For immediate releaseMontreal, December 08, 2016

It was a band, an orchestra, a commune, a gathering of psychedelic magicians. And now they’re releasing their 1972 masterpiece Volume 333, remastered by Walter Boudreau and reissued by Mucho Gusto on December 16th.

A light bulb. An idea. Many ideas. 333 ideas! l’Infonie is back with a unique mix of rock, prog, jazz, contemporary and classical music made in Kébek. The album Volume 333 (remastérisé 2016) is now available on Bandcamp as well as on vinyl on December 16th. Crazy stuff. Wild outfits. Drugs? Probably! This was the early 70’s, anything was possible. Back then l’Infonie, more than any French Canadian band, pushed the limits of musical exploration.

Formed in Montreal in 1967, l’Infonie existed officially until 1974. During these seven years of mayhem they birthed four albums (Volume 3, Volume 33, Volume 333 and Volume 3333) and multiple shows designed to be way-out avant-garde hippie happenings. Lead by composer Walter Boudreau and poet/singer Raôul Duguay this very loose collective includes up to 33 artists from various backgrounds, including free jazz, rock, classical and contemporary music, as well as visual arts and poetry, and forms one creative adventure still unsurpassed in Québec.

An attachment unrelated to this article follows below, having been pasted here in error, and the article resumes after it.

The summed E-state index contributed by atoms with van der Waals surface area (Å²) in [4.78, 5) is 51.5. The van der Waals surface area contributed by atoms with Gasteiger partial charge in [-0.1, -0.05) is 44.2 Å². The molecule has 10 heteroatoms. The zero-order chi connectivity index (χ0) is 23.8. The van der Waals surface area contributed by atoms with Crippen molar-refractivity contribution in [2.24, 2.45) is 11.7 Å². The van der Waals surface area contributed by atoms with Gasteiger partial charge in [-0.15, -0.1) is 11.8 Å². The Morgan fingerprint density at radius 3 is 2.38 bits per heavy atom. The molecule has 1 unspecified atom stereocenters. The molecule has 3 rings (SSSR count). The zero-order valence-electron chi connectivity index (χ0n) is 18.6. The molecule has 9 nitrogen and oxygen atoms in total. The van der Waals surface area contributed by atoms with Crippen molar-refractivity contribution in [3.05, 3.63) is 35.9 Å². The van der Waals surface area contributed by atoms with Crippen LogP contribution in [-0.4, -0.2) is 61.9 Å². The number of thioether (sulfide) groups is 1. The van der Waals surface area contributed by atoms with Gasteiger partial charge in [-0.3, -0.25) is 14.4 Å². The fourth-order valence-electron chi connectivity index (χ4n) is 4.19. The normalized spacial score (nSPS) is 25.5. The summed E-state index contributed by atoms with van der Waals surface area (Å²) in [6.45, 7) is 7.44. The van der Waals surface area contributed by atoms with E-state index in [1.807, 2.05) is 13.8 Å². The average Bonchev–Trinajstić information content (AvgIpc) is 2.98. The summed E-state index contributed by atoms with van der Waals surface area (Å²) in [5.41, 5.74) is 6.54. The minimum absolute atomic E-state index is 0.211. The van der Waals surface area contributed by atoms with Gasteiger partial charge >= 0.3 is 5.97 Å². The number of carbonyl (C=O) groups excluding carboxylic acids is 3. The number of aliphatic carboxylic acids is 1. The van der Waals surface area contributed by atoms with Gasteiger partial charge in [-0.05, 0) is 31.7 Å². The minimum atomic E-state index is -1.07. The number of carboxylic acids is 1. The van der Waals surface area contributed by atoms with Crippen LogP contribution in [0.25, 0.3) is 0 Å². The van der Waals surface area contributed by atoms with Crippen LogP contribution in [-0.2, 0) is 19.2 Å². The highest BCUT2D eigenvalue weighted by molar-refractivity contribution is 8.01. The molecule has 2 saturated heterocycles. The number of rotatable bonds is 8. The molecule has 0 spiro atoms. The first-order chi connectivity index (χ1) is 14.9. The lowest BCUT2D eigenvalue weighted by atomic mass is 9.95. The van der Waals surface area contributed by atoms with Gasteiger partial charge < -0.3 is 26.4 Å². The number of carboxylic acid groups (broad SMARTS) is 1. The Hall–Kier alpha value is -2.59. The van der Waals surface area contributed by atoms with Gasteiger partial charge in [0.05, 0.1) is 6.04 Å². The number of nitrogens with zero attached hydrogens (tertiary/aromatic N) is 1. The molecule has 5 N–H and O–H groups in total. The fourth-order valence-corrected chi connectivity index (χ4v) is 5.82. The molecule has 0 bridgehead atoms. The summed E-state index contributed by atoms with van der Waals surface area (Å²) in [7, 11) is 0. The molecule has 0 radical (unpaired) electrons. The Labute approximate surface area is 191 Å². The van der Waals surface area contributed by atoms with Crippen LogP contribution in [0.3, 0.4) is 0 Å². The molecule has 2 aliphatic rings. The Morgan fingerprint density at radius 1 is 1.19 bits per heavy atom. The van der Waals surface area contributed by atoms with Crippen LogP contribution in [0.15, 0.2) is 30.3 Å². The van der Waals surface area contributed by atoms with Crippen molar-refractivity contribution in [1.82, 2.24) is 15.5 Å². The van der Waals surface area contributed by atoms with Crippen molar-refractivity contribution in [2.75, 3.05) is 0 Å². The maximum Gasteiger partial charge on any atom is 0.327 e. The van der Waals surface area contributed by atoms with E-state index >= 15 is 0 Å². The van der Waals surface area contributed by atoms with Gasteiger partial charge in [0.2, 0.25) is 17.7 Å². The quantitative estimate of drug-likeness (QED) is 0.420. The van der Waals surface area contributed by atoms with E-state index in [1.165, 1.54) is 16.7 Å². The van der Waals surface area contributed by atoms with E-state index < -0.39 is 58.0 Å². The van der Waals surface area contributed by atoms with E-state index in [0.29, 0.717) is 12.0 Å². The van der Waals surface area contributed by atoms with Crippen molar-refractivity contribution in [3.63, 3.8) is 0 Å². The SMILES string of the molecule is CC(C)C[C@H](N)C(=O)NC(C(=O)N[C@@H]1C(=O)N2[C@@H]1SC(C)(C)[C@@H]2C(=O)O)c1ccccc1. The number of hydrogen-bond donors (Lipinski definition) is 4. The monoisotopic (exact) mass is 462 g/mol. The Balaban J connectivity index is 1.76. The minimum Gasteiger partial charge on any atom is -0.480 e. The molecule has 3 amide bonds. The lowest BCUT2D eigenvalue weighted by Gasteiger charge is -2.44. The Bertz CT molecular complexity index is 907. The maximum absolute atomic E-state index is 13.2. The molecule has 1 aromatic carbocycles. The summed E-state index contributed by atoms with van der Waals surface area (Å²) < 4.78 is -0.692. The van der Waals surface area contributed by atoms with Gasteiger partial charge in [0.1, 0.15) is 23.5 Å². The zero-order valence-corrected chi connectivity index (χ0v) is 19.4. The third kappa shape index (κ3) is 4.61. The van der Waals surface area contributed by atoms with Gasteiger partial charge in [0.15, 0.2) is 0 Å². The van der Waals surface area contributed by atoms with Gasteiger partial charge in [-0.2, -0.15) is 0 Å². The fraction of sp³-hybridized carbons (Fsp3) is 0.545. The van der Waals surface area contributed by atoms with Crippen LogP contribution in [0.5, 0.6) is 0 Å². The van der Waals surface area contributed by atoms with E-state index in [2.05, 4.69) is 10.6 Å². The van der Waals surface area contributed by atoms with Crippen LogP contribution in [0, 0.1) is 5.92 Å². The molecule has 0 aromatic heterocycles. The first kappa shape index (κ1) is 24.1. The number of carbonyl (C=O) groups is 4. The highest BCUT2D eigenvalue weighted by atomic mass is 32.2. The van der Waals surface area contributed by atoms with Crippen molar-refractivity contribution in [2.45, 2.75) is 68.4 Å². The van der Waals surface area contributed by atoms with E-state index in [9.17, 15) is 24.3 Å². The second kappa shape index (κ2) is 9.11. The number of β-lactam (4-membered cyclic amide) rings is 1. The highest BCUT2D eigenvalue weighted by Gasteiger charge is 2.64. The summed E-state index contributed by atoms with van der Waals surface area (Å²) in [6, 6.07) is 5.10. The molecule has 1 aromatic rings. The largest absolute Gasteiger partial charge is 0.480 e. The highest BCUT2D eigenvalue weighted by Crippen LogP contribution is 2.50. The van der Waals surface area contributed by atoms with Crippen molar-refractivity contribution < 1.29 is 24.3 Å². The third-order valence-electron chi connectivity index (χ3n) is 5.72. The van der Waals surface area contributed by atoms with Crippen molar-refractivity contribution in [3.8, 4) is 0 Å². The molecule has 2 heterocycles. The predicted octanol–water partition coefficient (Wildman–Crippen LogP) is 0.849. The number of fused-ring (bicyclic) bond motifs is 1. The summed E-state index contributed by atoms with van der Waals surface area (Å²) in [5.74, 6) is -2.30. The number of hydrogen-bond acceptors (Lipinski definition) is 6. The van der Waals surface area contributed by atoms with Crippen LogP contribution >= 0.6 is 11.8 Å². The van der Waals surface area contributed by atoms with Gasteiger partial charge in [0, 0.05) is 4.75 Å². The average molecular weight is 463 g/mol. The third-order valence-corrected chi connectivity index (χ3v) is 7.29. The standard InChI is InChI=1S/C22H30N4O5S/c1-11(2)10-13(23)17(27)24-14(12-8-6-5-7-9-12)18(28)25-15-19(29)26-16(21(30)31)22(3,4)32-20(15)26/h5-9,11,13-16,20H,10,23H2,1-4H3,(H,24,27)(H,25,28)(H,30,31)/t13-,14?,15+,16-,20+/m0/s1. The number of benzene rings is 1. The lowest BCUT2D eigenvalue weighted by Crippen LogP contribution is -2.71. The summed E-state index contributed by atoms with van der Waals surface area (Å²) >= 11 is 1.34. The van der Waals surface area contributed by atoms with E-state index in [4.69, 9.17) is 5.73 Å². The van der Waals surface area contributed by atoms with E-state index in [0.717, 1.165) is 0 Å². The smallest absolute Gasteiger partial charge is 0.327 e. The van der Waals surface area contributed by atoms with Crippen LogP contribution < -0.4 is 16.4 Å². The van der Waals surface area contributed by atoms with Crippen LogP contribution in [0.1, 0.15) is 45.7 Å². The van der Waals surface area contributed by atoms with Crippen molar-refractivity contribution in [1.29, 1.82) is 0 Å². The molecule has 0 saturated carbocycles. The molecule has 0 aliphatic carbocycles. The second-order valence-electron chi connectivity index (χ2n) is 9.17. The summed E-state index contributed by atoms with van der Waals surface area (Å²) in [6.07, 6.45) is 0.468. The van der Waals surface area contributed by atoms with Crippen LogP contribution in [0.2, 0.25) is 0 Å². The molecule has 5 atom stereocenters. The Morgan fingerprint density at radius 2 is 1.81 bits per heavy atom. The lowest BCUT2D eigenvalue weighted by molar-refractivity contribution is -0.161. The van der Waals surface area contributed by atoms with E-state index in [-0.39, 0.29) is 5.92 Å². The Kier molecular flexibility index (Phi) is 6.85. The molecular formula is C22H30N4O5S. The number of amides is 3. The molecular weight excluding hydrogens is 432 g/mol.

L’Infonie is part of a historical movement that tried to shake the foundations of our culture… Shock, surprise rather than flatter. Rub the wrong way… In those days the group members weren’t drop outs but we were trying to stir away from the usual artistic conformity. We had seen enough. We went out of our way to appear with toilet seats or coat hangers on our heads: trying to break something. — Walter Boudreau (1979)

L’Infonie exorcised a lot of fantasies. A rage for living occupied our spirits, a creative angst regrouped Le Quatuor Jazz Libre du Kebek, Walter Boudreau, Michel Lefrançois, Roger Pellerin (designer), Guy Boivin (painter), Ysengourd Knohr, Doc Scrop or Corps (chiropractor), Andrée Paul (pianist), orchestral symphony musicians, all kinds of jazz rock-pop-progressive groups, classical, contemporary, middle-age, pre-cambrian and pre atlantis… — Raôul Duguay -Taken from « Raôul Duguay ou: le poête à la voix d’O » (1979)